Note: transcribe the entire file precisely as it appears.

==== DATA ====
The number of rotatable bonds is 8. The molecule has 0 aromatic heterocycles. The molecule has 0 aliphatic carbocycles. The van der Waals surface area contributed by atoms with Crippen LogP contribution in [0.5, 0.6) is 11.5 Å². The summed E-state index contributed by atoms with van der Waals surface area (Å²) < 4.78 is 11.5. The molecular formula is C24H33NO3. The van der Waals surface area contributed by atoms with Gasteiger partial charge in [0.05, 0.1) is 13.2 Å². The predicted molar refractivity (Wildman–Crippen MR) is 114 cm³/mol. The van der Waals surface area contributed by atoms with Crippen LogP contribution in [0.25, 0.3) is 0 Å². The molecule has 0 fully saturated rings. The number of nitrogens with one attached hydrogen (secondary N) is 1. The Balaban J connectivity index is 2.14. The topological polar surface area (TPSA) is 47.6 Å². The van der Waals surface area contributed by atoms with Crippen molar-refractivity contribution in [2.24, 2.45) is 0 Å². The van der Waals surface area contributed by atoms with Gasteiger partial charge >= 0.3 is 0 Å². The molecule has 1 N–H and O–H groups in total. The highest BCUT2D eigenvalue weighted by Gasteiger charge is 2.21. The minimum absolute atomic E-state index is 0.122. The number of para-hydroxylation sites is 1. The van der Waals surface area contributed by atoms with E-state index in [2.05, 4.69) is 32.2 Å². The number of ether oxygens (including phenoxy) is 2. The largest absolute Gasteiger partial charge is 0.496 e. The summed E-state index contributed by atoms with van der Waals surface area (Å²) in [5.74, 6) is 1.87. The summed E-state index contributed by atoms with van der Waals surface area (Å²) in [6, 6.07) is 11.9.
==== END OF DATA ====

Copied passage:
The number of rotatable bonds is 8. The molecule has 0 aromatic heterocycles. The molecule has 0 aliphatic carbocycles. The van der Waals surface area contributed by atoms with Crippen LogP contribution in [0.5, 0.6) is 11.5 Å². The summed E-state index contributed by atoms with van der Waals surface area (Å²) < 4.78 is 11.5. The molecular formula is C24H33NO3. The van der Waals surface area contributed by atoms with Gasteiger partial charge in [0.05, 0.1) is 13.2 Å². The predicted molar refractivity (Wildman–Crippen MR) is 114 cm³/mol. The van der Waals surface area contributed by atoms with Crippen LogP contribution in [0.25, 0.3) is 0 Å². The molecule has 0 fully saturated rings. The number of nitrogens with one attached hydrogen (secondary N) is 1. The Balaban J connectivity index is 2.14. The topological polar surface area (TPSA) is 47.6 Å². The van der Waals surface area contributed by atoms with Crippen molar-refractivity contribution in [2.24, 2.45) is 0 Å². The van der Waals surface area contributed by atoms with Gasteiger partial charge >= 0.3 is 0 Å². The molecule has 1 N–H and O–H groups in total. The highest BCUT2D eigenvalue weighted by Gasteiger charge is 2.21. The minimum absolute atomic E-state index is 0.122. The number of para-hydroxylation sites is 1. The van der Waals surface area contributed by atoms with E-state index in [2.05, 4.69) is 32.2 Å². The number of ether oxygens (including phenoxy) is 2. The largest absolute Gasteiger partial charge is 0.496 e. The summed E-state index contributed by atoms with van der Waals surface area (Å²) in [5.74, 6) is 1.87. The summed E-state index contributed by atoms with van der Waals surface area (Å²) in [6, 6.07) is 11.9.